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Open Letter Monthly: "De Giovanni is a masterful plotter and sub-plotter; it’s a joy to ease into his complete command of his craft"

Date: Mar 19 2014

“I’m not interested in politics in the slightest” says Commissario Ricciardi, which would be a problematic enough stance for any Italian policeman since the days of Caesar Augustus but is perhaps particularly awkward in 1930s Naples, because the whole region is about to play host to a flying visit by iron-willed Prime Minister Benito Mussolini – the ultimate clash of politics and police work. Although Ricciardi’s deputy chief of police is naturally fretting about the impending visit in Maurizio De Giovanni’s immensely entertaining and moving fourth novel starring his brooding main character, Ricciardi himself – and his loyal second, Brigadier Maione – are concerned with the death of a little boy, “just one of the thousands, perhaps hundreds of thousands of phantoms in this city. The ones no one sees.”

The wording is apt, of course, because Ricciardi, the son of aristocratic parents, living alone with his ancient tata Rosa, carries a burden unknown to other policemen: he sees the spirits of the recently dead, caught in the stunned, uncomprehending infinite loop of their last moments. Ricciardi doesn’t want these visions, no matter how much they’ve helped the advancement of his career and the spreading of his reputation as almost spookily intuitive in the interpretation of crime scenes. When Ricciardi looks at a crime scene, the dead person is still standing there, utterly blindsided, unable to see Ricciardi and unable to do anything more than repeat over and over again their last living thoughts. And it doesn’t just happen at crime scenes. Even on a rainy trip across town, our hero, described sarcastically by one character as “knight errant and defender of lost souls,” sees things nobody else does:

The commissario kept his eyes trained straight ahead, and he accepted the greetings of the dead in much the same way the boy took the greetings of the living: he saw the pair of adolescents and the despairing debtor, the familiar bridge-jumping suicides on the Ponte della Sanita, and he made a new acquaintance, a decorous, elderly woman dressed in black who had been crushed by the poorly secured load of a horse-drawn cart. The broad cavity in her crushed chest and her mangled left arm, still clutching her handbag, left no doubts as to how she had died and why. As Ricciardi walked past, she said: my grandson hasn’t come around for two months now. I wonder if he came to your funeral, Ricciardi thought …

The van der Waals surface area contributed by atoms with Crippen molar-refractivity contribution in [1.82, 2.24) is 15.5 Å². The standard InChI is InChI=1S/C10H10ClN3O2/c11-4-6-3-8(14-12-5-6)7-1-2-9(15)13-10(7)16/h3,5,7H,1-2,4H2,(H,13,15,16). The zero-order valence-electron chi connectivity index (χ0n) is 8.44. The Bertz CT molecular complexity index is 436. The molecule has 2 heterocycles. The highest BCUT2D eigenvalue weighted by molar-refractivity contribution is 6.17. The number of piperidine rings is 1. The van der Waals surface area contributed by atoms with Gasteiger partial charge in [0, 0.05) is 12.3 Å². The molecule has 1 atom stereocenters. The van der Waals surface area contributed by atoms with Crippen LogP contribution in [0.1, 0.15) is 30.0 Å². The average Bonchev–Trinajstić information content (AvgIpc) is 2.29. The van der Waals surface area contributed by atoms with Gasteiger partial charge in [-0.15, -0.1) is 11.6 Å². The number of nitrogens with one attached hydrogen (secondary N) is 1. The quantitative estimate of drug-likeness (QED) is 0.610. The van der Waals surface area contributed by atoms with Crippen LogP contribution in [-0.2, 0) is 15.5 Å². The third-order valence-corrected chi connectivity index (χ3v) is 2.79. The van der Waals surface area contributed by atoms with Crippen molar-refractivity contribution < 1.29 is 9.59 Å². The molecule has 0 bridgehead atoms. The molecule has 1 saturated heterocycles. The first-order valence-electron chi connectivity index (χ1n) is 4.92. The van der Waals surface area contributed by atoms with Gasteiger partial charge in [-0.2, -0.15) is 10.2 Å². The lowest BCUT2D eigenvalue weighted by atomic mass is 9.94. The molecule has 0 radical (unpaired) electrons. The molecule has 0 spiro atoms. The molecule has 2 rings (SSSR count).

Ricciardi and Maione’s investigation into the murder of the little boy predictably widens and complicates (De Giovanni is a masterful plotter and sub-plotter; it’s a joy to ease into his complete command of his craft), taking in a fascinating array of characters from the various strata of the Naples underworld. Some of these encounters are extremely fascinating, as in Maione’s steely-eyed confrontation with a suave junk-dealer:

“Capone, you can’t charm your way out of this one: you’re a burglar and a thief. And the words kind, too, because you don’t look like a thief. I have a certain respect for thieves who creep out at night, with their jimmies, dressed in black. We catch them and we throw them in a cell; it’s our job to be policemen, and it’s their job to be thieves. They don’t deny what they’ve done, and once we’ve cornered them, they resign themselves and come along quietly. They’re proper thieves. It’s their profession. Thieves like you, on the other hand, will be the ruin of this city. You pretend to be honest but you’re rotten to the core.”

But it’s Ricciardi and the mystery of the boy that’s at the heart of the novel, and that novel hurtles to a far more tangled and breakneck climax than any previous novel in this series – a climax that leaves our hero poised on the brink of death, fighting for his life in a hospital operating room. De Giovanni torques this scene with merciless precision, taking us through the agonized thoughts of the people in the waiting room – including, most movingly, those of poor old tata Rosa, who’s mentally appealing to the commissario’s dead mother:

Baroness, you’re in the other world, the world of truth, and you can speak with the living and the dead, so try to find wherever he is and tell him to come back to us, that he can’t die now, that it’s not true that he’s alone; there are people who love him, and they couldn’t go on living without him.

Tell him, Baroness. Tell him that he doesn’t dare play this miserable trick on me, a poor old woman. That in all the years of making me lose my temper, I’ve never once raised my hand to him. Tell him for me that if he dare to do this to me, I’ll fix him so he’ll remember it for all eternity, whether it’s in this world or the next.

Tell him, Baroness; tell him to come back to me.

The Day of the Dead is the “autumn” of the adventures of Commissario Ricciardi, but readers can join this series in any of its seasons – and they’re strongly urged to do so: these are murder mysteries raised to a brilliant level.

- Steve Donoghue, Open Letter Monthly

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